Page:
A campaign led by medical professionals is calling for all diesel cars to be banned from London.
Doctors Against Diesel claim 9,400 Londoners a year die prematurely from breathing in toxic fumes from diesel engines.
Paris, Madrid, Mexico City and Athens have committed to a ban on diesel vehicles by 2025.
Opponents to the campaign have called the proposals "impractical" and warned a blanket ban could "backfire".
Doctors Against Diesel - comprising doctors, nurses and health professionals - are calling for Sadiq Khan, Mayor of London, to commit to phasing out diesel vehicles from London.
Mr Khan has already said he wants to get rid of diesel buses by 2018.
A spokesman for the mayor said he has no legal powers to ban cars in London and is calling on the government "to face its responsibility and implement a national diesel scrappage scheme now".
"The mayor has more than doubled air quality funding and is doing everything in his power to tackle London's toxic air and rid the city of the most polluting vehicles, but he cannot do this alone" the spokesman added.
According to the campaign, nearly 40% of all nitrogen oxides emissions and PM10 pollution, which is linked to decreased lung function, within London comes from diesel vehicles.
A spokesman for the Society of Motor Manufacturers and Traders (SMMT) said the industry is investing "billions" to reduce emissions and the latest diesel cars are the "cleanest in history".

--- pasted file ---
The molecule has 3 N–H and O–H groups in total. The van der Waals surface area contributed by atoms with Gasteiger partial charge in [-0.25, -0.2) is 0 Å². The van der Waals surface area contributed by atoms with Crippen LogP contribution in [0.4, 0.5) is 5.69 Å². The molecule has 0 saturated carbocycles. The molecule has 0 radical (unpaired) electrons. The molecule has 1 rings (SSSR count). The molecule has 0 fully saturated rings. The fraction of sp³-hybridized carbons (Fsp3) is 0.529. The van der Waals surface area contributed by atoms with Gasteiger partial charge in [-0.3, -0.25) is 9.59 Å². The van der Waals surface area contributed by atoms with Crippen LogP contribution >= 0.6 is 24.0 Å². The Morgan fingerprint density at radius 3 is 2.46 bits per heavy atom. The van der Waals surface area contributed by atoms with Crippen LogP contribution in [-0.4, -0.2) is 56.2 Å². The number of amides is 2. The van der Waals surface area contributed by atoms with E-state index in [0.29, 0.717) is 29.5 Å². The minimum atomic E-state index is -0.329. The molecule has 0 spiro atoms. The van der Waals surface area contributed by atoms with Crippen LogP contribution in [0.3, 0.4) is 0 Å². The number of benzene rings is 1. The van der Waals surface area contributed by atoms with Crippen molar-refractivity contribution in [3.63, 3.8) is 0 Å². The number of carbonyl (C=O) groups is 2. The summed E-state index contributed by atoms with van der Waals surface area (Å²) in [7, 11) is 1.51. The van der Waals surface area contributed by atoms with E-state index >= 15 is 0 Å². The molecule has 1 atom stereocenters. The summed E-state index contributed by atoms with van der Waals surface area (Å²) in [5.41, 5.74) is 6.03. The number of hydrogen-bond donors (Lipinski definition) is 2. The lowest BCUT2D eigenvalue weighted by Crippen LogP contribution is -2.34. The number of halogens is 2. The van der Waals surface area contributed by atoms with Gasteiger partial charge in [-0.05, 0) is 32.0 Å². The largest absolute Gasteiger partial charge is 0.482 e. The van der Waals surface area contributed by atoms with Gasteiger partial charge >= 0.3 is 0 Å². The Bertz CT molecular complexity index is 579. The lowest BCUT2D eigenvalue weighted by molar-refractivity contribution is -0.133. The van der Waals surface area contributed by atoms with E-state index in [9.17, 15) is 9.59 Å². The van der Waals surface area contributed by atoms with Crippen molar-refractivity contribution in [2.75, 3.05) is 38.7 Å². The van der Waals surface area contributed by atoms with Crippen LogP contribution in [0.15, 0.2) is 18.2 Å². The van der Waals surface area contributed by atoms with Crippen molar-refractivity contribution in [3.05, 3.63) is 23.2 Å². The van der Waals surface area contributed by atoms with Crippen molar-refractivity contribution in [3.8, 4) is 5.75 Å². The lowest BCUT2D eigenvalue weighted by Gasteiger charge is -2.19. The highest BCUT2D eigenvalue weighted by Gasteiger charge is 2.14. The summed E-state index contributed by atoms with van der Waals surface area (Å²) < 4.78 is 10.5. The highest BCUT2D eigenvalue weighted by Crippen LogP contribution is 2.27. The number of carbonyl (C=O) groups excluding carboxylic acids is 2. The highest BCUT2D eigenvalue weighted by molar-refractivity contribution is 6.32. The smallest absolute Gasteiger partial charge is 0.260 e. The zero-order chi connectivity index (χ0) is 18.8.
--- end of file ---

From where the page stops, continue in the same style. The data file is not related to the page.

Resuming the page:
Figures released by SMMT claim emissions of nitrogen oxides have reduced by 84% since 2000 "thanks to exhaust after-treatments" while new "high tech" filters capture 99% of all soot particles from diesel engines.
The spokesman said: "Diesel makes a vital contribution to our everyday lives fuelling some 99% of the UK's commercial vehicles, which transport essential goods and our emergency services."
'Serious about pollution'
Professor Jonathan Grigg from Doctors Against Diesel told the BBC: "Deaths from paediatric asthma are disproportionately much higher in London than the rest of Europe.
"Air pollution levels in London exceed legal limits and affect people's health at every stage of life.
"If we want to be serious about air pollution we need to be serious about diesel."
But Edmund King, president of the AA, called the proposal "fairly impractical".
He said: "We all want to clean up air quality but you've got to give time, you've got to give incentives.
"Yes get rid of the worst offenders but I think a blanket ban would just backfire."
Transport for London is currently consulting on proposals to improve air quality in the capital.